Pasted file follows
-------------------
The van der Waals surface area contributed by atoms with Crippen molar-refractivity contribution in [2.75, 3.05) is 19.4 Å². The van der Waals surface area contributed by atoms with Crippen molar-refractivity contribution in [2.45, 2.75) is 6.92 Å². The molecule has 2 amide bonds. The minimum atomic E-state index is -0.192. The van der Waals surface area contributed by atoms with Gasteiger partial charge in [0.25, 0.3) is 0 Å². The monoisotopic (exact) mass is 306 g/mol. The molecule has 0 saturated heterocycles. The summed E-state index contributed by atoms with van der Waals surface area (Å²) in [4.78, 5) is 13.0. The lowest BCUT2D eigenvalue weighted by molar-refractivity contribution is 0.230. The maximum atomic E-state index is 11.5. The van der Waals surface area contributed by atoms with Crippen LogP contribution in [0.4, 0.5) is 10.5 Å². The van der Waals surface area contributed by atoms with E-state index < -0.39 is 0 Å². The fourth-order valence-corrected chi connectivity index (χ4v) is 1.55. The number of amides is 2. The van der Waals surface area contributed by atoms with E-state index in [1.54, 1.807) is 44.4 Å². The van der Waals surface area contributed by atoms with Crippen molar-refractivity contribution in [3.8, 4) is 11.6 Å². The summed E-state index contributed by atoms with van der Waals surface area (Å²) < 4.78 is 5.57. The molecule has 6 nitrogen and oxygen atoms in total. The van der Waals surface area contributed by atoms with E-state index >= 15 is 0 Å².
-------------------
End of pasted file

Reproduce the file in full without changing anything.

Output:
The van der Waals surface area contributed by atoms with Crippen molar-refractivity contribution in [2.75, 3.05) is 19.4 Å². The van der Waals surface area contributed by atoms with Crippen molar-refractivity contribution in [2.45, 2.75) is 6.92 Å². The molecule has 2 amide bonds. The minimum atomic E-state index is -0.192. The van der Waals surface area contributed by atoms with Gasteiger partial charge in [0.25, 0.3) is 0 Å². The monoisotopic (exact) mass is 306 g/mol. The molecule has 0 saturated heterocycles. The summed E-state index contributed by atoms with van der Waals surface area (Å²) in [4.78, 5) is 13.0. The lowest BCUT2D eigenvalue weighted by molar-refractivity contribution is 0.230. The maximum atomic E-state index is 11.5. The van der Waals surface area contributed by atoms with Crippen LogP contribution in [0.4, 0.5) is 10.5 Å². The van der Waals surface area contributed by atoms with E-state index < -0.39 is 0 Å². The fourth-order valence-corrected chi connectivity index (χ4v) is 1.55. The number of amides is 2. The van der Waals surface area contributed by atoms with E-state index in [1.54, 1.807) is 44.4 Å². The van der Waals surface area contributed by atoms with Crippen molar-refractivity contribution in [3.8, 4) is 11.6 Å². The summed E-state index contributed by atoms with van der Waals surface area (Å²) < 4.78 is 5.57. The molecule has 6 nitrogen and oxygen atoms in total. The van der Waals surface area contributed by atoms with E-state index >= 15 is 0 Å².